Loving Vincent

The film focuses on the artist’s final year in Auvers of 1890 where Van Gogh moved to recover from his breakdown. Under the supervision of Dr. Gachet he embarks on his last paintings including the portraits in which the various characters play out their part leading up to his death. As these subjects are portrayed in filmic animation they confess their role in the events in those final weeks.

The first fully painted feature film could not have a better choice of subject. Each and every frame is painted – all 65,000 of them. 115 painters dedicated their artistry to portray Vincent’s life and untimely death.

You see each painting as the theatre set and for the first time the characters within the pictures come alive as they tell their own story. The postman blinks and talks to you, the girl at the piano plunks a note and moves, the drunk in the All Night Cafe downs another absinthe.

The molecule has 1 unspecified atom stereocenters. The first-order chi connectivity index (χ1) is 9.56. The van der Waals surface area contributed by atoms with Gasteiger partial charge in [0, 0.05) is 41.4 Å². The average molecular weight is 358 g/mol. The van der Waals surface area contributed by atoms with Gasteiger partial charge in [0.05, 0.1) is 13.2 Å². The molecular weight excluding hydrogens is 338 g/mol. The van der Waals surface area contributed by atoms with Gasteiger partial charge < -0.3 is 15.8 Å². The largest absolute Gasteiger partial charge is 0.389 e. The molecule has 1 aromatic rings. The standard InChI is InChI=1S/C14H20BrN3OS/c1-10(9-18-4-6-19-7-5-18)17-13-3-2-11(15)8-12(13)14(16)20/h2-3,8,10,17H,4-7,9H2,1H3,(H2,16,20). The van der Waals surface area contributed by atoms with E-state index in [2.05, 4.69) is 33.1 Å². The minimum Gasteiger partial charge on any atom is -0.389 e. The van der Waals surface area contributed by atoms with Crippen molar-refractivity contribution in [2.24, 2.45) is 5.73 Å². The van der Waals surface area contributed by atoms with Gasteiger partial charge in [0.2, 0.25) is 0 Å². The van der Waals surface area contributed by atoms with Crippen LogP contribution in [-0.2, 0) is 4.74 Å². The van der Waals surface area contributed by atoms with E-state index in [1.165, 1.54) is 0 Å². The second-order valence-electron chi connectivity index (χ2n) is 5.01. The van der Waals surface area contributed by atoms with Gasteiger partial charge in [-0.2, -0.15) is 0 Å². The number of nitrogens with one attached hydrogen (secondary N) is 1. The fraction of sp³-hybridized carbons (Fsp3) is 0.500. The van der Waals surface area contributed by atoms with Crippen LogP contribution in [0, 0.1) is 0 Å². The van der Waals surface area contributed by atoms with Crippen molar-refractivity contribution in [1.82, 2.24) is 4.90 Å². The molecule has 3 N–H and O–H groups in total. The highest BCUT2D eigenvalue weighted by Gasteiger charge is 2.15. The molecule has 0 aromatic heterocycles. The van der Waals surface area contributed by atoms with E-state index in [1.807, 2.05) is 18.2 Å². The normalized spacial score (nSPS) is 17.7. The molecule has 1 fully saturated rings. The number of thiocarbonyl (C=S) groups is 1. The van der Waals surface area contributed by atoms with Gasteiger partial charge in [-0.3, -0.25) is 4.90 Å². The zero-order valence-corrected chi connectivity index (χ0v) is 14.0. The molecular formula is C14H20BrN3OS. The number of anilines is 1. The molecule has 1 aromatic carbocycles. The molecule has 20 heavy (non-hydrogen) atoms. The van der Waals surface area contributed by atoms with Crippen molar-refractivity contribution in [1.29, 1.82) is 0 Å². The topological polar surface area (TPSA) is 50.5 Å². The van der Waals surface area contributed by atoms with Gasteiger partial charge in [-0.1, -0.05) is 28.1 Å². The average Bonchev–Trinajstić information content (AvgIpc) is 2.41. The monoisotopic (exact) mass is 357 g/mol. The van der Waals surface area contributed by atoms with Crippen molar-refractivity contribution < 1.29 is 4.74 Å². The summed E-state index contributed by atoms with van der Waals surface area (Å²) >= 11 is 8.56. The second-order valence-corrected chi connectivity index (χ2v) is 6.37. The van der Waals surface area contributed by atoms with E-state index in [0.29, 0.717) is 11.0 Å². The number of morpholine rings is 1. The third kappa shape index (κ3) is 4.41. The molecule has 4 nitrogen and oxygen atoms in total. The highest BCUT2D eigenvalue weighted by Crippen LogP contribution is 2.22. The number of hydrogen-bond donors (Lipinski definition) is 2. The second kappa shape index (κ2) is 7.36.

The success and originality of the film is its seamless combination of both acting and animation and their synthesis into the painter’s brushstrokes.
The immersive effect is uncanny. The merging of characters with the now iconic paintings is captivating. Van Gogh’s plastic space and flattened perspective is magically transformed into theatre as the figures move through their setting – be it interior or landscape – and as they are portrayed with local colour and shadow they do not appear out of place. And not just for a sequence or two but throughout the entire feature. A tour de force.

Loving Vincent is not your customary cartoon dirgeful routine but an unexpected take on film making. It could just as easily have been a mistake since the artistic demands are challenging enough. It takes risk and vision to produce something original.


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